One way to check whether anyone at Sanzaar is at the office is for the media to report changes to the Super Rugby competition before they’ve been officially confirmed.
“We have not reached any definitive decisions around our future competition,” Super Rugby CEO Andy Marinos said in a Sanzaar press release on Tuesday.
This came in response to reports that the game’s Southern Hemisphere partners had discussed a handful of options in November during a visit to Dublin for a World Rugby meeting.
According to said reports, Super Rugby may revert to a 14-team, round robin competition in 2021 – at the expense of the Sunwolves – when the current broadcast deal expires. This would eliminate the disastrous conference system which only benefitted those teams in the same group as the Sunwolves, and whoever’s turn it was not to play the Crusaders or Hurricanes each season.
“The recent reports in the media around the next iteration of the Super Rugby tournament are nothing more than speculative,” added Marinos. “As a business we are presently looking at our future competition structures from 2021 onwards. We have not reached any definitive decisions around our future competition including the number of teams that will participate in the future structure.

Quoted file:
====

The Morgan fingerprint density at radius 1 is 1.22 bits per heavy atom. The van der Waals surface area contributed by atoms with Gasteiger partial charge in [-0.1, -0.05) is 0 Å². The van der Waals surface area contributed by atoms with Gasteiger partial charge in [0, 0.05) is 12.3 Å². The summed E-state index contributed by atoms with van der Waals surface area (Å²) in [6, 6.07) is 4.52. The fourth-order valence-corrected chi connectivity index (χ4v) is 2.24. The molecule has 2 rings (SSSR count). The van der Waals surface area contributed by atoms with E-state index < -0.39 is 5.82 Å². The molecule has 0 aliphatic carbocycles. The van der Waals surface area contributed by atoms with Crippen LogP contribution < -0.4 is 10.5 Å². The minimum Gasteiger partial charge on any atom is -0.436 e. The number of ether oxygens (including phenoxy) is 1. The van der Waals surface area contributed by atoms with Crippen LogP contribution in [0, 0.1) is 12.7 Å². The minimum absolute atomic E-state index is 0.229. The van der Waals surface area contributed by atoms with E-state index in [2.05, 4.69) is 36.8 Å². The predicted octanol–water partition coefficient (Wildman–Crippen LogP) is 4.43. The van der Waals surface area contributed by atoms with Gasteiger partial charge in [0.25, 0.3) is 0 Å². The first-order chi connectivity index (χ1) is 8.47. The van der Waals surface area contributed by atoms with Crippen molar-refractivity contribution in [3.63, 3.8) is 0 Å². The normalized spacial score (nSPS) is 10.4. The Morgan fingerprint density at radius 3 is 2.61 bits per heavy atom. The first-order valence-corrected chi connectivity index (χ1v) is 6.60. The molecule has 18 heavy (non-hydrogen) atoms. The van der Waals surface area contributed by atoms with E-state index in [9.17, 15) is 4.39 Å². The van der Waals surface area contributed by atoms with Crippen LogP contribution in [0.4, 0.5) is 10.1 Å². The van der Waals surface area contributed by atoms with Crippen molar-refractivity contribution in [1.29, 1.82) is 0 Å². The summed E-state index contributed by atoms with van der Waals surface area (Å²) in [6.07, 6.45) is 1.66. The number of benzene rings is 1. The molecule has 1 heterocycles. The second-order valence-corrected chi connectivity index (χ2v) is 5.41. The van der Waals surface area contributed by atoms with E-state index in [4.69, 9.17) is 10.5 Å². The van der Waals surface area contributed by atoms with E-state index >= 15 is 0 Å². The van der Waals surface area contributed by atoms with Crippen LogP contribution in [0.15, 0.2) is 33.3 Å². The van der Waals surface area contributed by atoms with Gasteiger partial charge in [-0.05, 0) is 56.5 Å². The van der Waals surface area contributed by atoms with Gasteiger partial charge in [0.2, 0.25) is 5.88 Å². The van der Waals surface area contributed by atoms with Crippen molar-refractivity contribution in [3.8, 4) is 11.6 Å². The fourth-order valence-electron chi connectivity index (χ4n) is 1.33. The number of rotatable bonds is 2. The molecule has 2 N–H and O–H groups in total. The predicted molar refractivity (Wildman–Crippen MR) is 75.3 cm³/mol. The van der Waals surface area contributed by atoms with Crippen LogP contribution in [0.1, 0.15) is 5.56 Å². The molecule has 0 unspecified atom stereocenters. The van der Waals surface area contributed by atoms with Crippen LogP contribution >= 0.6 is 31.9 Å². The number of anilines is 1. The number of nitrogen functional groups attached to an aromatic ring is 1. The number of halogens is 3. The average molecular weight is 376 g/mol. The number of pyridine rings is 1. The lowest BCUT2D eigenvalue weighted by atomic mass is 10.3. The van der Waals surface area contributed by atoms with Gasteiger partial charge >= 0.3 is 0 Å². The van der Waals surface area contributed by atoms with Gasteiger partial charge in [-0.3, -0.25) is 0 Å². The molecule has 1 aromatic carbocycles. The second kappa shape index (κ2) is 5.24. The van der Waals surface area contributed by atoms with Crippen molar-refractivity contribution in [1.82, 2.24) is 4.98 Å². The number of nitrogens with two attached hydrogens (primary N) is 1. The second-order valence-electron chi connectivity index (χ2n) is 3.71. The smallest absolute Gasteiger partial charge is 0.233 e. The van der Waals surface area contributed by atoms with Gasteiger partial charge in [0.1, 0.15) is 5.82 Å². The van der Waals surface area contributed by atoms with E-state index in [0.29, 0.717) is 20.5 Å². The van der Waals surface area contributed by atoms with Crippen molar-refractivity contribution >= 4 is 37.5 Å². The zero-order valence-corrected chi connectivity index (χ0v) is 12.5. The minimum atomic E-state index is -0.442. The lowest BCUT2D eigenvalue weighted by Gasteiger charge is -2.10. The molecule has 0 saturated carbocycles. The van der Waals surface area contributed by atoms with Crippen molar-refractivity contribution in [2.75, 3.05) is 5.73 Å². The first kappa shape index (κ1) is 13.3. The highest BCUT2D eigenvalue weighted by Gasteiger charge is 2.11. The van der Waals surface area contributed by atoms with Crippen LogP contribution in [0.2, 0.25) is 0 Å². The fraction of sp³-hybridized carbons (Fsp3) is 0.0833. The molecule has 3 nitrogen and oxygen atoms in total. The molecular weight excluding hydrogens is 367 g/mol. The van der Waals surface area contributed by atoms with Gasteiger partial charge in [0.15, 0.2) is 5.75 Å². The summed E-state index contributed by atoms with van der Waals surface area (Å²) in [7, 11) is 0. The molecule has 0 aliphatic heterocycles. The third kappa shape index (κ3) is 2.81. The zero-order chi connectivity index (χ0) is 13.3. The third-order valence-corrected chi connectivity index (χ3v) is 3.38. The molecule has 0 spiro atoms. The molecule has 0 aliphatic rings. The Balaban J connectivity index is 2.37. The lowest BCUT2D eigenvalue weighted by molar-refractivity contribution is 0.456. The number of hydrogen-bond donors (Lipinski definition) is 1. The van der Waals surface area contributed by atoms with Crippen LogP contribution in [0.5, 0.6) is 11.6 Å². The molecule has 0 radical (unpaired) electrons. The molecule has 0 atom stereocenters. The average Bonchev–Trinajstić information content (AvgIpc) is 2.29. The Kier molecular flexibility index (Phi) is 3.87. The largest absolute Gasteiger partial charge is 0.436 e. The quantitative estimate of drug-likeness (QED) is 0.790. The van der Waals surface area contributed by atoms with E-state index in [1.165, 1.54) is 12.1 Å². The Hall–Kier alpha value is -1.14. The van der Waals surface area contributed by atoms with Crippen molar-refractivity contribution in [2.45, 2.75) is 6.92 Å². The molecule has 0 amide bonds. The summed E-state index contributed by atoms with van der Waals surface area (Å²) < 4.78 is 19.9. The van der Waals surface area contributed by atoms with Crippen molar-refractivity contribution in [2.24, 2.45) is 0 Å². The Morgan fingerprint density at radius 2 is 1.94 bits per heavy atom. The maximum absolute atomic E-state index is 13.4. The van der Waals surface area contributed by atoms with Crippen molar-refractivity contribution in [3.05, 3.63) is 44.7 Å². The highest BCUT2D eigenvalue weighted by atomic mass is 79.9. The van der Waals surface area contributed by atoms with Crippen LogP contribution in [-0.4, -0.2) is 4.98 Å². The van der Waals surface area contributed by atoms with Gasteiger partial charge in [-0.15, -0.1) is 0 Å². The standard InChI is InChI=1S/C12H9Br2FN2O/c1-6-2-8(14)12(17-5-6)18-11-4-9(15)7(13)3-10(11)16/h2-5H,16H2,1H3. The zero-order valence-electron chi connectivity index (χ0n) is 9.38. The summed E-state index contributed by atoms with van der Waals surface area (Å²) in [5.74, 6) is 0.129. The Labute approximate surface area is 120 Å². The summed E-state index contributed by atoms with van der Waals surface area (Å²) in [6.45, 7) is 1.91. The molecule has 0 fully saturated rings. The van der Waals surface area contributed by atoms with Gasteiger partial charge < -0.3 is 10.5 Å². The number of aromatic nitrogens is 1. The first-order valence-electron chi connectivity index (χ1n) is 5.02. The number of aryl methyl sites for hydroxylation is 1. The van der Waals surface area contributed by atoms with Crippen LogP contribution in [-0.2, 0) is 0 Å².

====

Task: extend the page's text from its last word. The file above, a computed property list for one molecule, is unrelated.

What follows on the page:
“We will continue to engage with our stakeholders, specifically the national unions (Argentina, Australia, New Zealand and South Africa) and our broadcasters, as we plan ahead for the future and the next broadcast cycle that commences in 2021.
“If there are any changes to our structure we will communicate this at the appropriate time.”
Some would argue that the appropriate time to communicate restorative measures passed in 2011 when nothing was done to reverse the switch to a conference system that many warned would be a disaster, but Sanzaar appear to be in no rush to retain what remains of their audience with assurances that there are fail-safe plans afoot to restore Super Rugby to its former glory.
History suggests that Sanzaar is short-sighted and ostensibly out to make a quick buck at any cost. That would explain the way Super Rugby has been driven into the ground over the past decade as Sanzaar has flattened the audience in a mad drag race to give broadcasters as much rugby content as possible – even when that meant adding a “Japanese” franchise that fielded foreign nationals and played a chunk of their matches in Singapore.
There’s no precedent for a quartet of partners co-piloting a professional sports league from opposite ends of the globe, especially now that ubiquitous live-streaming has negated the original novelty of Super Rugby’s unique appeal – watching the likes of the Sharks battle their Antipodean rivals in Wellington at 9am on a Friday morning.
Sanzaar’s eagerness to cater for cash-flush broadcasters has led to the decimation of Super Rugby’s once-fervent audience, at the stadiums and in front of the telly. And, with the writing on the wall, South Africa showed great agility to hastily connect with Europe through the Pro14, while rugby in Australia may again be rescued by a businessman in the form of billionaire mining magnate Andrew Forrest and his rebel Indo-Pacific league.
— Staff Writer